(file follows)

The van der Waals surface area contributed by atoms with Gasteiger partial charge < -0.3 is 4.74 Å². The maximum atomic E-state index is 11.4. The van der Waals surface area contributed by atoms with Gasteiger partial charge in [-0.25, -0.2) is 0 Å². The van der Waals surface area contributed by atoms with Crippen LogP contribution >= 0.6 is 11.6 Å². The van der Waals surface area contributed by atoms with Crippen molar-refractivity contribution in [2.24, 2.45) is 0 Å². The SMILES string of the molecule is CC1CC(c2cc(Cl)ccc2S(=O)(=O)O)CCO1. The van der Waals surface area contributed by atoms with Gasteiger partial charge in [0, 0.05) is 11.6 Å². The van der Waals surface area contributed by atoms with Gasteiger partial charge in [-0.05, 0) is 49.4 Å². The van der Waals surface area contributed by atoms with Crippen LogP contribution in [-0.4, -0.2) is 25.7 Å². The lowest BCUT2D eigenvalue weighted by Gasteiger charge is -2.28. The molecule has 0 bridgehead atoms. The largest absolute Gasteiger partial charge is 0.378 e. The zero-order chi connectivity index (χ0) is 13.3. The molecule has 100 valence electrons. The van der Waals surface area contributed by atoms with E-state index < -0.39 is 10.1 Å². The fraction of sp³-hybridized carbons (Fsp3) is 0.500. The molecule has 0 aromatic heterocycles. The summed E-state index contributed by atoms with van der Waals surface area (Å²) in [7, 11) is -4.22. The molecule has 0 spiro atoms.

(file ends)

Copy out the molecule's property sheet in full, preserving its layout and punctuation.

The van der Waals surface area contributed by atoms with Gasteiger partial charge < -0.3 is 4.74 Å². The maximum atomic E-state index is 11.4. The van der Waals surface area contributed by atoms with Gasteiger partial charge in [-0.25, -0.2) is 0 Å². The van der Waals surface area contributed by atoms with Crippen LogP contribution >= 0.6 is 11.6 Å². The van der Waals surface area contributed by atoms with Crippen molar-refractivity contribution in [2.24, 2.45) is 0 Å². The SMILES string of the molecule is CC1CC(c2cc(Cl)ccc2S(=O)(=O)O)CCO1. The van der Waals surface area contributed by atoms with Gasteiger partial charge in [0, 0.05) is 11.6 Å². The van der Waals surface area contributed by atoms with Gasteiger partial charge in [-0.05, 0) is 49.4 Å². The van der Waals surface area contributed by atoms with Crippen LogP contribution in [-0.4, -0.2) is 25.7 Å². The lowest BCUT2D eigenvalue weighted by Gasteiger charge is -2.28. The molecule has 0 bridgehead atoms. The largest absolute Gasteiger partial charge is 0.378 e. The zero-order chi connectivity index (χ0) is 13.3. The molecule has 100 valence electrons. The van der Waals surface area contributed by atoms with E-state index < -0.39 is 10.1 Å². The fraction of sp³-hybridized carbons (Fsp3) is 0.500. The molecule has 0 aromatic heterocycles. The summed E-state index contributed by atoms with van der Waals surface area (Å²) in [7, 11) is -4.22. The molecule has 0 spiro atoms.